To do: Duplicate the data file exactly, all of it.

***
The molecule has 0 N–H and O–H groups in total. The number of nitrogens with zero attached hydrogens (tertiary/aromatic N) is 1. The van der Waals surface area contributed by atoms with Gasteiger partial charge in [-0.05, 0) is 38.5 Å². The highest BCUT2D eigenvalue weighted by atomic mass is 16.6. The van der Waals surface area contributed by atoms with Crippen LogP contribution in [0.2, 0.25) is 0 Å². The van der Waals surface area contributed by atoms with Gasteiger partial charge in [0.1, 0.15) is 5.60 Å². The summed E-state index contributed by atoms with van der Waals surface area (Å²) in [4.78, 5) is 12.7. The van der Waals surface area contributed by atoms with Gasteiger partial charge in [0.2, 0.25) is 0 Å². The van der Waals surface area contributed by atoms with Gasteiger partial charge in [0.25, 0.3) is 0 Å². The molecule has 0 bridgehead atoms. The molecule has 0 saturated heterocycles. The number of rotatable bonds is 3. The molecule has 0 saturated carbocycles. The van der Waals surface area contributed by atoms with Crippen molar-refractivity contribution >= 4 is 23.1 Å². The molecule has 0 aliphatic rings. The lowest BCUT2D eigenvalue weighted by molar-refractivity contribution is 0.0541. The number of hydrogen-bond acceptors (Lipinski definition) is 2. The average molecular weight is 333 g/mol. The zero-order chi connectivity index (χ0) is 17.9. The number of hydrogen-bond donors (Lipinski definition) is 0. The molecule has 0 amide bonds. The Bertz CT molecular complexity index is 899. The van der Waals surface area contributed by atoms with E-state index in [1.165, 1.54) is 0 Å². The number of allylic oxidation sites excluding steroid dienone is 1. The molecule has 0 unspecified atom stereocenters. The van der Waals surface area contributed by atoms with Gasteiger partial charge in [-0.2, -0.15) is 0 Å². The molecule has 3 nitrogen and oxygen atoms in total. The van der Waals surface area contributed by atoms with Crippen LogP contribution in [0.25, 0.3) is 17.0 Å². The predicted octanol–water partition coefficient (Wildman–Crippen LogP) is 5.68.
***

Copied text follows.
The molecule has 0 N–H and O–H groups in total. The number of nitrogens with zero attached hydrogens (tertiary/aromatic N) is 1. The van der Waals surface area contributed by atoms with Gasteiger partial charge in [-0.05, 0) is 38.5 Å². The highest BCUT2D eigenvalue weighted by atomic mass is 16.6. The van der Waals surface area contributed by atoms with Crippen LogP contribution in [0.2, 0.25) is 0 Å². The van der Waals surface area contributed by atoms with Gasteiger partial charge in [0.1, 0.15) is 5.60 Å². The summed E-state index contributed by atoms with van der Waals surface area (Å²) in [4.78, 5) is 12.7. The van der Waals surface area contributed by atoms with Gasteiger partial charge in [0.2, 0.25) is 0 Å². The van der Waals surface area contributed by atoms with Gasteiger partial charge in [0.25, 0.3) is 0 Å². The molecule has 0 bridgehead atoms. The molecule has 0 saturated heterocycles. The number of rotatable bonds is 3. The molecule has 0 saturated carbocycles. The van der Waals surface area contributed by atoms with Crippen molar-refractivity contribution >= 4 is 23.1 Å². The molecule has 0 aliphatic rings. The lowest BCUT2D eigenvalue weighted by molar-refractivity contribution is 0.0541. The number of hydrogen-bond acceptors (Lipinski definition) is 2. The average molecular weight is 333 g/mol. The zero-order chi connectivity index (χ0) is 17.9. The number of hydrogen-bond donors (Lipinski definition) is 0. The molecule has 0 amide bonds. The Bertz CT molecular complexity index is 899. The van der Waals surface area contributed by atoms with E-state index in [1.165, 1.54) is 0 Å². The number of allylic oxidation sites excluding steroid dienone is 1. The molecule has 0 unspecified atom stereocenters. The van der Waals surface area contributed by atoms with Gasteiger partial charge in [-0.2, -0.15) is 0 Å². The molecule has 3 nitrogen and oxygen atoms in total. The van der Waals surface area contributed by atoms with Crippen LogP contribution in [0.25, 0.3) is 17.0 Å². The predicted octanol–water partition coefficient (Wildman–Crippen LogP) is 5.68.